...or 'goodbye, old friend', in real money. Shed a tear: the last big Citroen is on its way out.
Most of the time, the passing of a big saloon doesn’t really raise an eyebrow at PH Towers. But today is different. Today is the last day the Citroen C6 will be produced. And as we all enjoy a large, wafty Citroen, we thought that was worthy of a moment to pause and reflect.
Lignage concept previewed dramatic styling
Big Citroens have never been driver’s cars, but that hasn’t stopped them from being seriously cool. The C6 was no different. Its dramatic styling had first been previewed by the Lignage concept at the Geneva Motor Show in 1999; six years later, it emerged as a production model, virtually unchanged. With its Hydractive III suspension, enormous armchairs and selection of torquey engines matched to automatic gearboxes, it was clear from the start that this was a car designed first and foremost to relax and cosset, rather than to deliver the last word in driving exhilaration. And that made it a refreshing change from the usual attempts at faux-sportiness so prevalent among the German competition.
Unsurprisingly, though, the C6 sold slowly here in the UK, with many buyers deterred by the prospect of the usual big French car problem: depreciation. As well they may have been; the only C6 for sale in the PH Classifieds has already taken a hefty hit, and is unlikely to stop there. Eventually, Citroen had to face facts, and the C6 was pulled from the UK market back in May. After struggling on for a few more months in its home market, it seems the big Cit has finally been laid to rest completely.
It seems unlikely that there’ll be a true successor. Citroen says that the DS5 is about as close as we’re going to get – but that’s half the car the C6 was, with conventional steel springs and a confused character as a result. And with the appetite for big French cars seemingly at its lowest ebb ever, even in the home market, it looks like the C6 will be the last in a long line of big, effortlessly comfortable French saloons. Quel dommage, truly.
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I've had mine for ~13 months now, use it as a daily drive, mainly back roads, never missed a beat. Funny thing is before I got mine I hardly saw any on the road, now I semi regularly see 4 others around Watford, Rickmansworth, Hairfield and Uxbridge/Heathrow.
The weird part of ownership is not the fact the first time I drove it to work one of the security guards on the business park saluted me, but the fact I keep getting people coming up to me saying things along the line of "I've always liked/fancied one of those, what's it like".
The car is some what marmite, and as a kid I would have got car sick in it. It's more marmite for the ride and fear over Citroen's legendary reliability - not many on it's looks. but then beauty in the eye etc (most people who criticise its looks drive cars I wouldn't be seen dead in, but then to them they may well be things of beauty)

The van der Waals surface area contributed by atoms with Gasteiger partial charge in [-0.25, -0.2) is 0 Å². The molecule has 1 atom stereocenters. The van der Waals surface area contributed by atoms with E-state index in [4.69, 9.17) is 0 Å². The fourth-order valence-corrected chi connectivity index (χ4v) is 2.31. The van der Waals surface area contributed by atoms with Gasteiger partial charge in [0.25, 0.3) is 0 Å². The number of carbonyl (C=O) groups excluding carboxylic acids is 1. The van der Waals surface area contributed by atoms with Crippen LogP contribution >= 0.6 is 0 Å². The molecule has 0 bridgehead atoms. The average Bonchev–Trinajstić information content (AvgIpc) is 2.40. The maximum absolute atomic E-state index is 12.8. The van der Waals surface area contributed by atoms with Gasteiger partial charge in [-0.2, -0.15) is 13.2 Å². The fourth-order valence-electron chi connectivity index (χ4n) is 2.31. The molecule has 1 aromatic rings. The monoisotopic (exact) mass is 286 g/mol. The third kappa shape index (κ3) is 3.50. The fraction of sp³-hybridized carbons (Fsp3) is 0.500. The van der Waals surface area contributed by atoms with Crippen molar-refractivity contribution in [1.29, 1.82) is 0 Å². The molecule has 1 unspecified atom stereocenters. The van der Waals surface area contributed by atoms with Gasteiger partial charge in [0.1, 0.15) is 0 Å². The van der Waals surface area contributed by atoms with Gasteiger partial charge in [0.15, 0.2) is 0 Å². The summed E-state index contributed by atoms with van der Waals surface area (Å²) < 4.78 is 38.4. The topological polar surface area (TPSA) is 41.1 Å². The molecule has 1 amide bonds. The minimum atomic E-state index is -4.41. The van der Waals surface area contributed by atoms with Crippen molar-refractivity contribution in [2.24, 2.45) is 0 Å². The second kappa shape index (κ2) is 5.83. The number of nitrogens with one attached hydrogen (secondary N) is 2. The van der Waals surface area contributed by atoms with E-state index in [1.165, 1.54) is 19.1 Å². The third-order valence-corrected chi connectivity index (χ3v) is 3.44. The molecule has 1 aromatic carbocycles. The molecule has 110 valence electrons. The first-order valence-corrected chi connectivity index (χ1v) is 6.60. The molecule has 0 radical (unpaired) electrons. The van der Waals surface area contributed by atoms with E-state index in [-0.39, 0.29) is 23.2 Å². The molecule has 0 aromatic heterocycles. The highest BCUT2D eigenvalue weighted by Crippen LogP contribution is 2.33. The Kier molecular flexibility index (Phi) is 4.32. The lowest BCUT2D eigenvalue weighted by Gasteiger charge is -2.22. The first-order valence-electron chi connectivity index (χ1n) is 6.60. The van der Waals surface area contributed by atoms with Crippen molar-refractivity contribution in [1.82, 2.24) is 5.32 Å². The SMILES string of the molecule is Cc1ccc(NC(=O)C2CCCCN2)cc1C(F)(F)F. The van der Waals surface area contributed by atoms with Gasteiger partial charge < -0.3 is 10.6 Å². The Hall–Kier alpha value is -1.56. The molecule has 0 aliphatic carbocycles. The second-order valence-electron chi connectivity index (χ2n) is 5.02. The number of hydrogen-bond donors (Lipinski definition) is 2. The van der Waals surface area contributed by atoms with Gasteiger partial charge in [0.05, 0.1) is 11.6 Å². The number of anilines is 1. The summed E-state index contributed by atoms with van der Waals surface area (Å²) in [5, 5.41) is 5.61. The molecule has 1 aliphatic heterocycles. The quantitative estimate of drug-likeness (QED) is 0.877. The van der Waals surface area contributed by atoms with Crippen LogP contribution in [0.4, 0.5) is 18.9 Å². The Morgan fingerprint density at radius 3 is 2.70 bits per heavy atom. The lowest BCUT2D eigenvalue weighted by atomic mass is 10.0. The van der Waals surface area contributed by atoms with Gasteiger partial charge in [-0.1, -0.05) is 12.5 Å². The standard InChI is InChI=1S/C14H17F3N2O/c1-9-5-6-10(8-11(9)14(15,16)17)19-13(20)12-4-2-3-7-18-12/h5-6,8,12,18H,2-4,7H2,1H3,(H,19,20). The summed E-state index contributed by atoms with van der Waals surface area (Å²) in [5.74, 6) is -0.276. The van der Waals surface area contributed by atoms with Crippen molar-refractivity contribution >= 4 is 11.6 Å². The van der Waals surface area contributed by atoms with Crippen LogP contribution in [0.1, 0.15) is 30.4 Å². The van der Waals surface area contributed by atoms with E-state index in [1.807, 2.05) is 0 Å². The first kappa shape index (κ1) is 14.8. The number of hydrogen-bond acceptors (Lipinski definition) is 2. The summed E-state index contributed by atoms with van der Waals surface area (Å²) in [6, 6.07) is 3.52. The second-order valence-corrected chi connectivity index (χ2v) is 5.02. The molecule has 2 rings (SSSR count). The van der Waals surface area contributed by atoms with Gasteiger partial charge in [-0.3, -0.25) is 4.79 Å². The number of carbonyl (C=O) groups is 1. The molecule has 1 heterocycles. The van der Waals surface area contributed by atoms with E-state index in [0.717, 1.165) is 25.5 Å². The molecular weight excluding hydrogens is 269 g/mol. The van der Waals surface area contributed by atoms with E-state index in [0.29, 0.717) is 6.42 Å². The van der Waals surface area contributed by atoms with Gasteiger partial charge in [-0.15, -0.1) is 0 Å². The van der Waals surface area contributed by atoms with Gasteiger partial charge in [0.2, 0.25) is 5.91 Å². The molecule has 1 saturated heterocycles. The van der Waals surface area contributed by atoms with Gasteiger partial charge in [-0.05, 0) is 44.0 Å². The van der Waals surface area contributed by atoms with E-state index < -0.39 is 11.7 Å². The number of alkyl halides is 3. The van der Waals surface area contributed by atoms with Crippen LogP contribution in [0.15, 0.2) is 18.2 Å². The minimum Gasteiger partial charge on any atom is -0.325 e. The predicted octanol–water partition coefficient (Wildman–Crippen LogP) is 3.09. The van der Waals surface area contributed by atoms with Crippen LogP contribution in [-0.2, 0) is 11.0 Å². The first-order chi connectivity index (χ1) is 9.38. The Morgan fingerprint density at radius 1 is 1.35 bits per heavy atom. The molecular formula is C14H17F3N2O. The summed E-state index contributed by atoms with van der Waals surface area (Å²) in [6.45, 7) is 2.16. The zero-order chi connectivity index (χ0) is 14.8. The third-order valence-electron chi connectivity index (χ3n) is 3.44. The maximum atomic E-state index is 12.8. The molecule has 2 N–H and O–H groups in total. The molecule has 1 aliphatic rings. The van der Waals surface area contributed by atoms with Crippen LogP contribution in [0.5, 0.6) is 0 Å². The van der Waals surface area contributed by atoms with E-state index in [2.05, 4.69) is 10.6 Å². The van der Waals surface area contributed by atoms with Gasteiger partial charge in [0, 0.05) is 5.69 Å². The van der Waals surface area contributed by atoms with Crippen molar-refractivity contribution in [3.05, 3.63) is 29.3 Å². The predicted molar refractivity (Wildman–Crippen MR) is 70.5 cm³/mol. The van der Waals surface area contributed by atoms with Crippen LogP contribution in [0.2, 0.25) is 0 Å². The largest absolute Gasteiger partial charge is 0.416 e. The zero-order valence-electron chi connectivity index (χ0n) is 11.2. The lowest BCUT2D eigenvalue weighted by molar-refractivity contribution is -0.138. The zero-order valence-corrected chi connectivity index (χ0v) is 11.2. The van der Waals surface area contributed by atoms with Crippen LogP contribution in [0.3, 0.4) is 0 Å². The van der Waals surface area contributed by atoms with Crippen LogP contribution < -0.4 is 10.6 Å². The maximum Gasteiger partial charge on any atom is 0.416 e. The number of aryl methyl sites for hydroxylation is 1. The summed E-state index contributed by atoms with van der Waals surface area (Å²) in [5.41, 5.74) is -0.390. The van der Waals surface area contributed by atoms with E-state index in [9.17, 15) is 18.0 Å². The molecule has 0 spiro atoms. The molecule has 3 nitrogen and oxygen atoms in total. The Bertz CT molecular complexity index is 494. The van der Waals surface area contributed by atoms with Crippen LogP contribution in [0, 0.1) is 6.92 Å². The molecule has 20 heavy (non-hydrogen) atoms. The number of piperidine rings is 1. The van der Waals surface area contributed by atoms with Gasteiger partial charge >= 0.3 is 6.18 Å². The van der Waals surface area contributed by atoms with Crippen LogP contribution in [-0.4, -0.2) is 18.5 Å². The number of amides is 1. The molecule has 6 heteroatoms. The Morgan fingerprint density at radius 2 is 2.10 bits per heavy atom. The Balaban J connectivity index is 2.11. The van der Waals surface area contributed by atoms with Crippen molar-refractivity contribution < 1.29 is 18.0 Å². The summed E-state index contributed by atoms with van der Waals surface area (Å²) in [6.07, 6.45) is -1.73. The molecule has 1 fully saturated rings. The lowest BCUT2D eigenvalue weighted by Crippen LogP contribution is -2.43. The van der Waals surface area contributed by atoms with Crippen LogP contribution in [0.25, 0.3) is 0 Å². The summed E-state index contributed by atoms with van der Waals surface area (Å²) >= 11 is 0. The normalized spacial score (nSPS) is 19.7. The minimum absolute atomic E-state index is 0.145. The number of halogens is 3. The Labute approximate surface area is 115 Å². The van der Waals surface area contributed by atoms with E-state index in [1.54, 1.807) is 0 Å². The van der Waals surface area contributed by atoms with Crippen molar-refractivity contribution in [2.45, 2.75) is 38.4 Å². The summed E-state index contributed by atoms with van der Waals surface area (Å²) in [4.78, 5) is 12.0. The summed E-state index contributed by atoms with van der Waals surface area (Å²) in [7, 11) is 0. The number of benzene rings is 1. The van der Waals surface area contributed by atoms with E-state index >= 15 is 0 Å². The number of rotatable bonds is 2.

There is one thing I need to take up on though .... Two Decembers ago I encountered a certain MX5 hating journo at a very snowy Ace Cafe, when I arrived in my top down MK1 MX5 (with snow piled up on the rear shelf ...). ~20 months later said Journo now has one of his own (though I don;t remember ever seeing a picture of it top down ...). Feb this year I turn up at a PH photo course session and once more meet this reporter of excellent taste. This time I'm in my C6. Now we see
Driven a few of these and it's one of the few cars where I'd choose the diesel over the petrol as it suits the car so much better.
I'm a big fan, will definitely own one at some point.
I'm almost tempted to buy a Austin Maestro, turn up at PH towers in it, and see what happens 18 months down the line
Gizmoish20 Dec 2012
Such a bizarre thing... why is it that we like our luxurious big saloons to be as sporty as possible?
If you want sporty, buy a sportscar. If you want luxurious, buy one of these. Except you can't now.
Surprised that the Chinese didn't buy loads of them - or maybe not - they prefer saloons. Citroen: make one of these with a boot. Black with red leather. Win.
It does have a boot, it isn't a hatchback. The CX was the same, sloping fastback body that looked like a hatch but with a conventional boot. Nice, low loading lip too; the opening seemed quite shallow but the boot seemed to go back miles into the car.
That's my thing I've learned today. I thought both this and the CX were hatches.
Gizmoish20 Dec 2012
"Vieux ami", actually. "Vieille" is the feminine, but the masculine is "vieux".
Sorry PH. I just thought you might like to be accurate in your headlines.
Technically, I should really have used 'vielle amie', as a car is a feminine object in French. But I went for 'ami' in a rather poor attempt to play on the fact there was a Citroen Ami. That being the case 'vieil' is the right form of 'vieux' to use.
Pedantry and puns in French. Top work, you can stay